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“Before ChildFund came to our village, I lost two sons because of unsafe water from the creek,” says 40-year-old Sok Ren from Kratie province in rural Cambodia. “One was four years old and my other son was only three months old.”

In the countries where we work, there are thousands of children who drink, wash and play in unsafe water. Many of these communities don’t have access to the healthcare facilities of the city, so if a child becomes sick from prolonged exposure to dirty water, they may not survive without the proper care.

Below we’ll explain how a simple hand pump well can change the lives of an entire village.


The Effects of Unsafe Drinking Water on Children

Sitting next to his wife, Vun Rom, on a bamboo bed in front of their small cottage, Sok Ren describes how he lost both his children.

“In the village we traditionally used and drank dirty water from the creek. It was a parasite in the water that caused one of my sons to get malaria and the other to get diarrhoea,” he says.

“I had no money and the health centre was a long way away from us so my sons passed away.”

Sok Ren and his wife live in Damrei Phong commune. Villagers from this area travel hours through forest, along rocky mountain roads to reach the closest district centre, located more than 30km away.

They aren’t the only parents who have had this heartbreaking experience in the village. It’s even more so to know that it could have been prevented if the family had access to a source of clean water.


How Our Water and Sanitation Project is Saving Lives

Before ChildFund’s water project began, people found water sources at the creek, from rain and through a few old open or tube wells in the village. Most did not understand the importance of hygiene and never used a toilet.

“A decade ago, at least four to five children died every year, mostly because of malaria and diarrhoea,” says Mr Hom Ly, vice-village chief, who lost three of his own children to these preventable diseases.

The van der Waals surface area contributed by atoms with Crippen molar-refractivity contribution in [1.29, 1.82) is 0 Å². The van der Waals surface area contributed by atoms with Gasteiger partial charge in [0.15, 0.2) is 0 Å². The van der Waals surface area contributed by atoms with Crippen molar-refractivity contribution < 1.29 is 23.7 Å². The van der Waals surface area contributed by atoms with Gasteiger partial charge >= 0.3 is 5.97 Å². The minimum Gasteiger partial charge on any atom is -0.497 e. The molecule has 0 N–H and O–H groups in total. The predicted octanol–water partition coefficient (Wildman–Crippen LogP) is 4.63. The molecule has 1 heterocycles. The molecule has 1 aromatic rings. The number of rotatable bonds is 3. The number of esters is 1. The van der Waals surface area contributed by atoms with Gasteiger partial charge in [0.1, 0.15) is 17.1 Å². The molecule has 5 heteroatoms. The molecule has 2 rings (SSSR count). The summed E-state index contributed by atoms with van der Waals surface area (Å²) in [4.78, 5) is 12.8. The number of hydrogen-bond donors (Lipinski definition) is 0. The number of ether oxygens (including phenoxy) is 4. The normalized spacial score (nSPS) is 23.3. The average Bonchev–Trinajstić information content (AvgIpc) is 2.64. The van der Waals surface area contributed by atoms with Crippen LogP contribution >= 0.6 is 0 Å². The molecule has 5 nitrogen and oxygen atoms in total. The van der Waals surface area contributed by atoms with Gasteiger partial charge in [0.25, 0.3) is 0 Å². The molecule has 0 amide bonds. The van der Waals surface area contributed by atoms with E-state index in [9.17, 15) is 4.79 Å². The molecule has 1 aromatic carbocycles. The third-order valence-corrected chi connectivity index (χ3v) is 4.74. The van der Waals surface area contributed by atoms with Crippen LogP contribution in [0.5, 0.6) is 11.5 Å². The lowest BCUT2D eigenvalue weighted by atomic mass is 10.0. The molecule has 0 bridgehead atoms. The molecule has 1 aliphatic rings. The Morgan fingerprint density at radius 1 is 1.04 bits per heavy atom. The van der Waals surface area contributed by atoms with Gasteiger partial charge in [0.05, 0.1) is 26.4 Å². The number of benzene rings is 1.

“However, the situation is getting better with the support of ChildFund’s water and sanitation project,” he says. “The rate of child sickness has decreased from 60 per cent to 20 per cent after four new wells were constructed in our village.”


Wells Improve Health and Sanitation In Villages

Working 12 hours a day to provide for her two younger siblings, a good night’s sleep is rare for Phhoung*. The softly spoken 13-year-old lives alone with her little brother and sister in Cambodia`s rural Svay Chrum District. “Since we live with only the three of us, I am afraid,” says Phhoung.

Their only source of protection is the huge machete that her brother keeps under his pillow. It’s a heavy burden to carry for a 10-year-old boy. “I am afraid people will come up to beat us, or kidnap us,” adds Phhoung. “At night, I am afraid of ghosts.”

These are not Phhoung`s only fears. At her age, she should be in school. But since her parents migrated to Phnom Penh to find employment three years ago, Phhoung has been working in child labour to keep her and her siblings off the street, weighed down by the responsibility of having their survival depend on her.